Skin problems with diabetes

If you have diabetes, you need to be aware of potentially serious skin problems associated with the disease, and you must consult a doctor before they get out of control. In most cases, with skin problems in diabetes mellitus, subject to early diagnosis and timely treatment, you can cope.

Some skin problems associated with diabetes

  • Diabetic scleroderma. This condition is rare in people with type 2 diabetes and causes thickening of the skin on the back of the neck and upper back. The treatment is to strictly control the normal level of sugar in your blood. Lotions and moisturizers can be used to soften the skin.
  • Vitiligo. Vitiligo is a skin disease that is more common in type 1 diabetes and affects the color of the skin. Vitiligo destroys special cells that produce pigment (a substance that causes skin color), which leads to blemishes in the skin. It often affects the chest and abdomen, but can also be found on the face around the mouth, nostrils and eyes. Currently, the treatment of vitiligo is the local use of steroids (hormones) and micropigmentation (tattooing). If you have vitiligo, you should use a sunscreen with an SPF of 15 or higher to prevent sunburn on discolored skin.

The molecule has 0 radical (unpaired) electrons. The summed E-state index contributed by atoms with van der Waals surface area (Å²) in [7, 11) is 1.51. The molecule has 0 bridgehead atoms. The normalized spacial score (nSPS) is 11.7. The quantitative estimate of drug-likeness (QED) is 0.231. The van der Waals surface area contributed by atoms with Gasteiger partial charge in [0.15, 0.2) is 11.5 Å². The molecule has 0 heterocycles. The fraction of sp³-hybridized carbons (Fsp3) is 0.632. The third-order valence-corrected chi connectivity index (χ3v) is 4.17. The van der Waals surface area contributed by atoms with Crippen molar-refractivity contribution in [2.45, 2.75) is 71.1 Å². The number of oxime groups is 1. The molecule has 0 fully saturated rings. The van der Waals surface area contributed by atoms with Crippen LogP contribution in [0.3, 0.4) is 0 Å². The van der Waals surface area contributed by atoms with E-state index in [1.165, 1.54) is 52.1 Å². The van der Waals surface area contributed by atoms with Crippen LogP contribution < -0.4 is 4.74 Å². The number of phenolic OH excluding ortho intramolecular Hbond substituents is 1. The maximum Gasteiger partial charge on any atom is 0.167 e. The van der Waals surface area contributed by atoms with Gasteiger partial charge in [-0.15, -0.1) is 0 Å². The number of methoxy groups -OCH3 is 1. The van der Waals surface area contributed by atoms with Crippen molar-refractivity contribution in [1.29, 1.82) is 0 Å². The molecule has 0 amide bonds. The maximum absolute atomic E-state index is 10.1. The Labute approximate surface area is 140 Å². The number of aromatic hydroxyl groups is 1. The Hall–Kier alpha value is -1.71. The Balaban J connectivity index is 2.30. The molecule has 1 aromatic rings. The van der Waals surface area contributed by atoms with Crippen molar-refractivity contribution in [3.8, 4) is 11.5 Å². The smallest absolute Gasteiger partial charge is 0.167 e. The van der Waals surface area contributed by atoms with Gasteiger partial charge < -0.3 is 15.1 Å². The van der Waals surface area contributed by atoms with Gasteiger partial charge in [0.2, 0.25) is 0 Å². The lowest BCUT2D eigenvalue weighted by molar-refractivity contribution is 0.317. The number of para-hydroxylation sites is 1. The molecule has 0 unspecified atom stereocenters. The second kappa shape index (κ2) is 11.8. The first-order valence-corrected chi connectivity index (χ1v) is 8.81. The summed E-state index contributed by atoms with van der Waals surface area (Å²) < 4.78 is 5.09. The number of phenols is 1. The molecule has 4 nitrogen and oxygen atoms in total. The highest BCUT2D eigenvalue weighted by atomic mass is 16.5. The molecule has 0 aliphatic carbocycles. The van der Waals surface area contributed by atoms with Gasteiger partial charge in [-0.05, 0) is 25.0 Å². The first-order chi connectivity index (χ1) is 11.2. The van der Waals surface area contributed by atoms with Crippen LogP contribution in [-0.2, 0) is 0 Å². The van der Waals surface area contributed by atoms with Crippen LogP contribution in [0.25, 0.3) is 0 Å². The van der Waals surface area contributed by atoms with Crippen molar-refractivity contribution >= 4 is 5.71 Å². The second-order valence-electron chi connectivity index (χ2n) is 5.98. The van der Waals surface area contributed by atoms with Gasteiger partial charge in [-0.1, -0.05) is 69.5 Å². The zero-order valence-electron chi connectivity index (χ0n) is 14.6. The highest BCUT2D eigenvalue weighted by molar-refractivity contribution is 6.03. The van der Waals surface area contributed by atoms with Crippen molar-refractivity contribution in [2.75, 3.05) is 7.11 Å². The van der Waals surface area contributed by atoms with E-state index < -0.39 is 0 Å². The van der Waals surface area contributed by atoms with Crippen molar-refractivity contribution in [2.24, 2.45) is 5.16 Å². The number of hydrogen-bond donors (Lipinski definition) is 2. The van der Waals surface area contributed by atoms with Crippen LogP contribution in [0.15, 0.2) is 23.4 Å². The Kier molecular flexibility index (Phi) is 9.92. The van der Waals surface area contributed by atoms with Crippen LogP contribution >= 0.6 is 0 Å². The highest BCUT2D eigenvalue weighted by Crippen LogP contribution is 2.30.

Skin problems caused by diabetes mellitus and insulin resistance

  • Acantokeratoderma. This is a skin problem that leads to darkening and thickening of the skin in certain areas, especially in the area of ​​skin folds. The skin becomes tanned and brown, and sometimes elevations appear on it, described as corduroy. Most often, a condition that usually looks like a small wart occurs on the side or back of the neck, armpits, under the breasts and in the groin. Sometimes the tips of the fingers have a very unusual look. Acantokeratoderma usually precedes diabetes mellitus and is considered its marker. There are other conditions that can also cause acanthosis of the skin, for example, acromegaly and Itsenko-Cushing’s syndrome. It is believed that this skin lesion is a skin manifestation of insulin resistance.

Skin problems associated with reduced blood supply to the skin